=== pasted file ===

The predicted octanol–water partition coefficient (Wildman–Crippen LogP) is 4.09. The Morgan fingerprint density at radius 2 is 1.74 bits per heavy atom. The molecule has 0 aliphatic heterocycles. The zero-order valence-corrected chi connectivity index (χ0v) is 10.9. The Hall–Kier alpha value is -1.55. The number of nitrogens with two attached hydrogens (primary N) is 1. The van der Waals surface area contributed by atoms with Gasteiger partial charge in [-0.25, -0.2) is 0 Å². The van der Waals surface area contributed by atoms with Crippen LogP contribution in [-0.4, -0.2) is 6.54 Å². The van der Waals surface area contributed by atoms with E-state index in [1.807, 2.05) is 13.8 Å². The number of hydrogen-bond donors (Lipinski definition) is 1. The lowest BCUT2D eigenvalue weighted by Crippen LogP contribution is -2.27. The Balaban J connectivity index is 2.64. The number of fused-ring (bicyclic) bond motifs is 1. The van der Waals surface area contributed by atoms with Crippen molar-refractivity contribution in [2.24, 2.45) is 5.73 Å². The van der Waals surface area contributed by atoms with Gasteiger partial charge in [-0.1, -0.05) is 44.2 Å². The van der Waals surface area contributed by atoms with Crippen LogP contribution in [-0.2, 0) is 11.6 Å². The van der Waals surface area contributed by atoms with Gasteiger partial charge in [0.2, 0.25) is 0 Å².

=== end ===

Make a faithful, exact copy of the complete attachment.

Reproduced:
The predicted octanol–water partition coefficient (Wildman–Crippen LogP) is 4.09. The Morgan fingerprint density at radius 2 is 1.74 bits per heavy atom. The molecule has 0 aliphatic heterocycles. The zero-order valence-corrected chi connectivity index (χ0v) is 10.9. The Hall–Kier alpha value is -1.55. The number of nitrogens with two attached hydrogens (primary N) is 1. The van der Waals surface area contributed by atoms with Gasteiger partial charge in [-0.25, -0.2) is 0 Å². The van der Waals surface area contributed by atoms with Crippen LogP contribution in [-0.4, -0.2) is 6.54 Å². The van der Waals surface area contributed by atoms with E-state index in [1.807, 2.05) is 13.8 Å². The number of hydrogen-bond donors (Lipinski definition) is 1. The lowest BCUT2D eigenvalue weighted by Crippen LogP contribution is -2.27. The Balaban J connectivity index is 2.64. The number of fused-ring (bicyclic) bond motifs is 1. The van der Waals surface area contributed by atoms with Crippen molar-refractivity contribution in [2.24, 2.45) is 5.73 Å². The van der Waals surface area contributed by atoms with Gasteiger partial charge in [-0.1, -0.05) is 44.2 Å². The van der Waals surface area contributed by atoms with Crippen LogP contribution in [-0.2, 0) is 11.6 Å². The van der Waals surface area contributed by atoms with Gasteiger partial charge in [0.2, 0.25) is 0 Å².